Obamacare took a small but visible step forward on Monday with the launch of a consumer information website, a precursor to the health insurance exchanges that will allow millions to shop online for health insurance starting this fall. The exchanges are the centerpiece of President Barack Obama's health care reform law.
The Department of Health and Human Services unveiled a new version of HealthCare.gov that enables small business owners and individuals who don't get health insurance at work to begin reviewing how they will comparison shop and secure financial assistance when the health insurance exchanges, also called health insurance marketplaces, open for business. The department also opened a toll-free call center to answer consumer questions about the law.
The health insurance exchanges are scheduled to begin operating on Oct. 1, leaving the Obama administration and its allies just over three months to improve the public's knowledge of how health care reform and its coverage options work. Opinion polls illustrate not only that opponents of the law continue to outnumber its supporters, but also that the public poorly understands the law. The uninsured and the poor, those for whom Obamacare could bring the greatest benefit, know less about it than others, polls also show.
"The new website and toll-free number have a simple mission: to make sure every American who needs health coverage has the information they need to make choices that are right for themselves and their families -- or their businesses," Health and Human Services Secretary Kathleen Sebelius said in a press release.
The new consumer tools made available Monday are a small part of a larger push beginning this summer to publicize the health insurance exchanges and the benefits available to some people under the law. The administration plans a major, government-wide campaign leading up to Oct. 1, which will be bolstered by the efforts of states like California and private organizations such as Enroll America, a coalition of health care industry organizations and nonprofits supportive of the health care reform law.
Visitors to the new HealthCare.gov can enter some basic information about their health insurance status, where they live and how much they earn to get preliminary facts about whether they qualify to shop for coverage on the exchanges and whether they are eligible for financial assistance. The website also includes a chat feature for consumers to ask questions.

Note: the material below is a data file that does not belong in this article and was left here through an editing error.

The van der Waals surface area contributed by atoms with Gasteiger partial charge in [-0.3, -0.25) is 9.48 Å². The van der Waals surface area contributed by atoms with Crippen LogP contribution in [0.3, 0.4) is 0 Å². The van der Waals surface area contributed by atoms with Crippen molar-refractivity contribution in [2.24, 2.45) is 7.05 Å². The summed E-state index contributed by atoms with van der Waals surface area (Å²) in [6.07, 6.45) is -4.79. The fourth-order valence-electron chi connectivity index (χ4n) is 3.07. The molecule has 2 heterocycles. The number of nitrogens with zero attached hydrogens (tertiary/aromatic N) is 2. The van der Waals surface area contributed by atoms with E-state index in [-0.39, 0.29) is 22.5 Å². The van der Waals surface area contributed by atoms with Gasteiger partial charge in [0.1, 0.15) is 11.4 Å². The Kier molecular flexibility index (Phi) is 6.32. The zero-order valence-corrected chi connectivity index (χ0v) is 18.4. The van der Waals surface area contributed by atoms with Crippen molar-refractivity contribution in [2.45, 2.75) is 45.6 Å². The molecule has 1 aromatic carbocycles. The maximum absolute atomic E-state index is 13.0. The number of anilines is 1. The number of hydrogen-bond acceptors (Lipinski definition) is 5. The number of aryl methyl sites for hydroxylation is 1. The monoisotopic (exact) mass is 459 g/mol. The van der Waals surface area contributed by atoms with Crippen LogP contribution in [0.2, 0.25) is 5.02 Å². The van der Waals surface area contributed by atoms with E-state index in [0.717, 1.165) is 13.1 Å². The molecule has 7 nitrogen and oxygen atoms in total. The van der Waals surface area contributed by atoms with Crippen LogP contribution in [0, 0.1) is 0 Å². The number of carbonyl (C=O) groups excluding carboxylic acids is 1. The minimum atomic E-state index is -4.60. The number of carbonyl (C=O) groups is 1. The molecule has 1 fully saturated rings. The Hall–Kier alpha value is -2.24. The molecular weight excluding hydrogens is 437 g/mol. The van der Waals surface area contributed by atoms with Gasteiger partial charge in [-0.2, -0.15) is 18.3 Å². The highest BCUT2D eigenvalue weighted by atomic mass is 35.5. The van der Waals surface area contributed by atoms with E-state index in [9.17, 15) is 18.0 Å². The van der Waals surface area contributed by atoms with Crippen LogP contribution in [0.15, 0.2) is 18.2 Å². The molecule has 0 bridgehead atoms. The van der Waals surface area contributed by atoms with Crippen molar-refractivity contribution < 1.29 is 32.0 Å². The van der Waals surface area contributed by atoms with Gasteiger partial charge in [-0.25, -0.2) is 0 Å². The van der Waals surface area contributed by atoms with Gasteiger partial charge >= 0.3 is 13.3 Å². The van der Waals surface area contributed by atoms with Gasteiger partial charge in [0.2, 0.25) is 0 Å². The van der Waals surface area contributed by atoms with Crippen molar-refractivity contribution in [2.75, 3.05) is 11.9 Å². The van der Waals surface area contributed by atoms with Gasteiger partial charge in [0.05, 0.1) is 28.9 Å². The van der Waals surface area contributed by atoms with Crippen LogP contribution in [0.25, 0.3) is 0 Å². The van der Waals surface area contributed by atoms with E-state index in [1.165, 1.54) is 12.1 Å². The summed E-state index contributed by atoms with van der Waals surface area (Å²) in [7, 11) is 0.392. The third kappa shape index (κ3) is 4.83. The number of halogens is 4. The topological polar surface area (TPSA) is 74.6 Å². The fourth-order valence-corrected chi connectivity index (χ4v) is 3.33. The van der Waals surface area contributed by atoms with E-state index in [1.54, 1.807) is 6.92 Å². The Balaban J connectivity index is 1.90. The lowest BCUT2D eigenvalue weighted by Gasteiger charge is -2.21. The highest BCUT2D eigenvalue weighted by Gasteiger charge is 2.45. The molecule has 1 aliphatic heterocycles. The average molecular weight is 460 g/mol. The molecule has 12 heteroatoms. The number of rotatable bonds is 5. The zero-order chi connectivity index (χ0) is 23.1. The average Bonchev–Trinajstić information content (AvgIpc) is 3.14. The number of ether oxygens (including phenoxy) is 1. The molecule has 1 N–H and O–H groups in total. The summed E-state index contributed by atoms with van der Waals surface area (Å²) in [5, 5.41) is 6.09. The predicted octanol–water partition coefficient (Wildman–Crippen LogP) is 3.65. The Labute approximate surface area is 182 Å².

Under the law, people who meet the law's standards and don't get coverage from their jobs will be able to choose among health insurance plans sold through the exchange marketplaces.
People who earn up to four times the federal poverty level, which is $45,960 for a single person this year, qualify for tax credits to defray the cost of health insurance. People who earn up to 133 percent of poverty, which is $15,282 for an individual this year, can enroll in Medicaid if they live in a state that is expanding the program under the law. Some small businesses also can apply for tax credits when they offer coverage to their workers.
In addition to the website, the administration also opened a telephone hotline at (800) 318-2596 to answer consumers' questions in English, Spanish and more than 150 other languages, according to a press release. The department also established a Spanish-langauge version of its website at CuidadoDeSalud.gov.
The health insurance exchanges are slated to begin operating on Oct. 1, and open enrollment will run through the end of March. Health insurance plans purchased via the exchanges will take effect as early as Jan. 1.
The administration has much work left to ensure those exchanges are up and running on time. The federal government will be in charge of the exchanges in 34 states, while 16 states and the District of Columbia will manage their own, according to the Henry J. Kaiser Family Foundation. The health care reform law called for states to operate the health insurance exchanges open to their residents, but resistance -- mostly from Republican governors and legislators -- left federal authorities in charge in many places.
The Government Accountability Office, Congress' nonpartisan investigative arm, released a report last week crediting the administration with its results made so far, but casting doubt on the deadline for opening the exchanges. "Much progress has been made, but much remains to be accomplished within a relatively short amount of time," the GAO report said. "Whether these efforts will assure the timely and smooth implementation of the exchanges by October 2013 cannot yet be determined."